You are wrong about Audiovision, at least as far as USA users went.  I knew several users of it, saw it in action many times close up and to this day it has features that ProTools users have been asking for ever since and have never gotten.  It was a very powerful tool, and there was a lot of screaming among experienced sound editors when Avid killed it, and there still is.  It was complex and VERY expensive, but for the time it was the shit.

 

Hear Hear! It was infuriating as an Audiovision user (as well as other early era systems) HOPING that standard Audiovision features might be adopted elsewhere, and especially onto Protools over many years and updates. I pity two poor US PT reps stuck taking a lift with myself and editor colleagues several years back at Shepperton - initially happy that we were cutting on Protools then mistakingly asking what we'd like to see added or changed.

 

I'm still waiting for bins - sadly, now trying to explain to anyone even in the industry what a 'bin' is or was is already almost resigned to failure.  (Wait - they still have them IN BLOODY AVID !?!)

 

As an aside, I met two Proctor and Gamble folk on an international trip the other day and being on my way back from my own trip had my own Gillette razor in my bag - a perfectly serviceable 1950s model which they said they'd only come across in their 'Gillette museum'.

 

Jez

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8 hours ago, The Immoral Mr Teas said:

 

Hear Hear! It was infuriating as an Audiovision user (as well as other early era systems) HOPING that standard Audiovision features might be adopted elsewhere, and especially onto Protools over many years and updates. I pity two poor US PT reps stuck taking a lift with myself and editor colleagues several years back at Shepperton - initially happy that we were cutting on Protools then mistakingly asking what we'd like to see added or changed.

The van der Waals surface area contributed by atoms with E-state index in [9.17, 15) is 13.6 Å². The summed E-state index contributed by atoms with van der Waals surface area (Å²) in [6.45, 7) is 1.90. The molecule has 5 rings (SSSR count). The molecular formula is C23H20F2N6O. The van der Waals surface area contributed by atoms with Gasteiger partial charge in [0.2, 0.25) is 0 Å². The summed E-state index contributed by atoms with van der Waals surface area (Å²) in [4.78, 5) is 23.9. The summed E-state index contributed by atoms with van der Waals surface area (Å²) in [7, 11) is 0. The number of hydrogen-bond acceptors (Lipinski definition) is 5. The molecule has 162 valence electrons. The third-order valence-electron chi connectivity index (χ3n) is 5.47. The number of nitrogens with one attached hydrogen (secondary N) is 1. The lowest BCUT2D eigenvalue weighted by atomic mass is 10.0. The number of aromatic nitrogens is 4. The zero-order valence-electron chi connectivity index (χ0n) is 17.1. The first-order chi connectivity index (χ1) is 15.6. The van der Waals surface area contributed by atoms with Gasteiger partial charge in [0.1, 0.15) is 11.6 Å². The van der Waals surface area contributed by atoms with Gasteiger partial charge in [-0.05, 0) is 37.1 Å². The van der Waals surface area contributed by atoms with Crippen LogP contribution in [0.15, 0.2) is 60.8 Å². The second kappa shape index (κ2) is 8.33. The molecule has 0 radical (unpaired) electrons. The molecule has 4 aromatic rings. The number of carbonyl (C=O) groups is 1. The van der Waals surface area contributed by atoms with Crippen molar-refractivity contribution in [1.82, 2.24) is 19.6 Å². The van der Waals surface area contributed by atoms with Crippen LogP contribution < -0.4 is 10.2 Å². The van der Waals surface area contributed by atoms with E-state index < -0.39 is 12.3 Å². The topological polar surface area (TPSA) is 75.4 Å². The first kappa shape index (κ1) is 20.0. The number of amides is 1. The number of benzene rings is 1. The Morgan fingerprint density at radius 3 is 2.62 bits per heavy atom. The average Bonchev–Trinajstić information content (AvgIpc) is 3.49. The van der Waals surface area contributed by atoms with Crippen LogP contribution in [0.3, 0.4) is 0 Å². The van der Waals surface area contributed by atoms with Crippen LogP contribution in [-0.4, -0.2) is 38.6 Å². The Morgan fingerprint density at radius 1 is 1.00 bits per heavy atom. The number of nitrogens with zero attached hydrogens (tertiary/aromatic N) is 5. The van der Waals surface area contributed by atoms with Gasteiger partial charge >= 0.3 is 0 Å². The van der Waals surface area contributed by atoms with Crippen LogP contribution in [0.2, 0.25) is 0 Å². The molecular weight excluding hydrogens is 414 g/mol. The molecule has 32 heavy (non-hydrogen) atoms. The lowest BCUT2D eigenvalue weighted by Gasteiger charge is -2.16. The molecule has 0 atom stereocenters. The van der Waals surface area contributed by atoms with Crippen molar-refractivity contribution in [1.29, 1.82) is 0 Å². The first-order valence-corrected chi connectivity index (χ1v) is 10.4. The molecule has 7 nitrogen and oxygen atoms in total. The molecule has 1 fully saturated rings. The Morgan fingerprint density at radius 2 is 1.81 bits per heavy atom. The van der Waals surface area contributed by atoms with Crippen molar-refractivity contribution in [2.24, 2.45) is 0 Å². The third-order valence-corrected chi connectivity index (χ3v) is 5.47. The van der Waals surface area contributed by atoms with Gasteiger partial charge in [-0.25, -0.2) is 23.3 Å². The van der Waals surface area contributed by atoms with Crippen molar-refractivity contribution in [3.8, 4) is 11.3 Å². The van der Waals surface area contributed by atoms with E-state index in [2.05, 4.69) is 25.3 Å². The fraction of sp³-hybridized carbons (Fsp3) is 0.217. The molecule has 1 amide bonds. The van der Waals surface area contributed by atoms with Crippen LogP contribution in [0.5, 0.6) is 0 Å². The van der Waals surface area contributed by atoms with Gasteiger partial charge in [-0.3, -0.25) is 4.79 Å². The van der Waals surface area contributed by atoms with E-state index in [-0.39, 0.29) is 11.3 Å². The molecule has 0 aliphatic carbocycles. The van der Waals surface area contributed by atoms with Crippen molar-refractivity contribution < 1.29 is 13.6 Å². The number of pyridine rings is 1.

I'm still waiting for bins - sadly, now trying to explain to anyone even in the industry what a 'bin' is or was is already almost resigned to failure.  (Wait - they still have them IN BLOODY AVID !?!)

 

As an aside, I met two Proctor and Gamble folk on an international trip the other day and being on my way back from my own trip had my own Gillette razor in my bag - a perfectly serviceable 1950s model which they said they'd only come across in their 'Gillette museum'.

 

Jez

I (as a primarily video post person) actually liked Audiovision, so it warms my heart that it was used and considered a useful tool by many...

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I downloaded the demo of the latest resolve a month or so ago and was experimenting with it just a little bit, but never had the chance to get into the audio side of thing (I didn't need to since I'm running a bunch of other things like Premiere, Pro Tools, Audition...). I haven't had the time to sit down and learn Resolve fully, but it looks intriguing. I've never used fairlight, so I was interested in at least in learning the audio side of resolve. I'm always up for learning new things. If it really does everything they claim and does them well I could see incorporating that into my workflow for the videos that I do, but I'll admit the stuff I do is VERY simple compared to a TV show or feature.